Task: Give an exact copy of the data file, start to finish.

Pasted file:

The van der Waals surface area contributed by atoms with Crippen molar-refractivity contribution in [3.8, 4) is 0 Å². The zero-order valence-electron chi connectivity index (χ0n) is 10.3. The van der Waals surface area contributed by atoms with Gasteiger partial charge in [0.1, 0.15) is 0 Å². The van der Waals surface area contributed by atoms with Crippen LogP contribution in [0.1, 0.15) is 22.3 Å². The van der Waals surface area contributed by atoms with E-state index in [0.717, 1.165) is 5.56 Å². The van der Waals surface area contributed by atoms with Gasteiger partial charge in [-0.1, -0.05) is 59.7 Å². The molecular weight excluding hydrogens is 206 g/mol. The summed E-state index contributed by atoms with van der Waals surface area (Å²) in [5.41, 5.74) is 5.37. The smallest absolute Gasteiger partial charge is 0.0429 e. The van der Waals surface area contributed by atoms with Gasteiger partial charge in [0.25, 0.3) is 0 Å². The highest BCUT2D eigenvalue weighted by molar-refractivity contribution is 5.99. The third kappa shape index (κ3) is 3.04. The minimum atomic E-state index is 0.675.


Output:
The van der Waals surface area contributed by atoms with Crippen molar-refractivity contribution in [3.8, 4) is 0 Å². The zero-order valence-electron chi connectivity index (χ0n) is 10.3. The van der Waals surface area contributed by atoms with Gasteiger partial charge in [0.1, 0.15) is 0 Å². The van der Waals surface area contributed by atoms with Crippen LogP contribution in [0.1, 0.15) is 22.3 Å². The van der Waals surface area contributed by atoms with E-state index in [0.717, 1.165) is 5.56 Å². The van der Waals surface area contributed by atoms with Gasteiger partial charge in [-0.1, -0.05) is 59.7 Å². The molecular weight excluding hydrogens is 206 g/mol. The summed E-state index contributed by atoms with van der Waals surface area (Å²) in [5.41, 5.74) is 5.37. The smallest absolute Gasteiger partial charge is 0.0429 e. The van der Waals surface area contributed by atoms with Gasteiger partial charge in [0.25, 0.3) is 0 Å². The highest BCUT2D eigenvalue weighted by molar-refractivity contribution is 5.99. The third kappa shape index (κ3) is 3.04. The minimum atomic E-state index is 0.675.